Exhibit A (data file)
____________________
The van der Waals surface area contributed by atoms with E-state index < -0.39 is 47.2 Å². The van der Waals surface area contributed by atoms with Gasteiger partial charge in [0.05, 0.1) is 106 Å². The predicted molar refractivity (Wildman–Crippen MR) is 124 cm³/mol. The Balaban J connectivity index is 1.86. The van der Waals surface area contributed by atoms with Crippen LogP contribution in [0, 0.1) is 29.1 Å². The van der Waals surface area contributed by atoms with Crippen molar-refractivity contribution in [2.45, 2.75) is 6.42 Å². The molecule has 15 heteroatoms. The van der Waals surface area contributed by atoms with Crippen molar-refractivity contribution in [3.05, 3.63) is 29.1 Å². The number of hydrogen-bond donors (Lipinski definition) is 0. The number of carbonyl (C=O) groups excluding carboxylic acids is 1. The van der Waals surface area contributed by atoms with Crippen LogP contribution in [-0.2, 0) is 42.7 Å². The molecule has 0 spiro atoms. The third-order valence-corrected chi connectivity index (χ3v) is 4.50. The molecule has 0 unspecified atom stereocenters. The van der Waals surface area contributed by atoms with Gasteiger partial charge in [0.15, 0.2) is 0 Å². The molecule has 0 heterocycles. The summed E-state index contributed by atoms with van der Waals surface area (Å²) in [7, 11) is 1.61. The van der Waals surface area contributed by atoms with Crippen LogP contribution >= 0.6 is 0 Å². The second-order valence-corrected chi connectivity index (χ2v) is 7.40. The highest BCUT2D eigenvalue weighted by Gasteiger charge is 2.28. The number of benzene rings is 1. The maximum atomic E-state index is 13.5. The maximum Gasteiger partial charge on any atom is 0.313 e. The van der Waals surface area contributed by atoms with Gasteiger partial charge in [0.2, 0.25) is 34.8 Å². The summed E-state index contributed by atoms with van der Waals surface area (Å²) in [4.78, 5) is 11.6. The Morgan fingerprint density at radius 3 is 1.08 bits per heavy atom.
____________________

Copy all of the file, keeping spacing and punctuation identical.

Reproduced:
The van der Waals surface area contributed by atoms with E-state index < -0.39 is 47.2 Å². The van der Waals surface area contributed by atoms with Gasteiger partial charge in [0.05, 0.1) is 106 Å². The predicted molar refractivity (Wildman–Crippen MR) is 124 cm³/mol. The Balaban J connectivity index is 1.86. The van der Waals surface area contributed by atoms with Crippen LogP contribution in [0, 0.1) is 29.1 Å². The van der Waals surface area contributed by atoms with Crippen molar-refractivity contribution in [2.45, 2.75) is 6.42 Å². The molecule has 15 heteroatoms. The van der Waals surface area contributed by atoms with Crippen molar-refractivity contribution in [3.05, 3.63) is 29.1 Å². The number of hydrogen-bond donors (Lipinski definition) is 0. The number of carbonyl (C=O) groups excluding carboxylic acids is 1. The van der Waals surface area contributed by atoms with Crippen LogP contribution in [-0.2, 0) is 42.7 Å². The molecule has 0 spiro atoms. The third-order valence-corrected chi connectivity index (χ3v) is 4.50. The molecule has 0 unspecified atom stereocenters. The van der Waals surface area contributed by atoms with Gasteiger partial charge in [0.15, 0.2) is 0 Å². The molecule has 0 heterocycles. The summed E-state index contributed by atoms with van der Waals surface area (Å²) in [7, 11) is 1.61. The van der Waals surface area contributed by atoms with Crippen LogP contribution >= 0.6 is 0 Å². The second-order valence-corrected chi connectivity index (χ2v) is 7.40. The highest BCUT2D eigenvalue weighted by Gasteiger charge is 2.28. The number of benzene rings is 1. The maximum atomic E-state index is 13.5. The maximum Gasteiger partial charge on any atom is 0.313 e. The van der Waals surface area contributed by atoms with Gasteiger partial charge in [0.2, 0.25) is 34.8 Å². The summed E-state index contributed by atoms with van der Waals surface area (Å²) in [4.78, 5) is 11.6. The Morgan fingerprint density at radius 3 is 1.08 bits per heavy atom.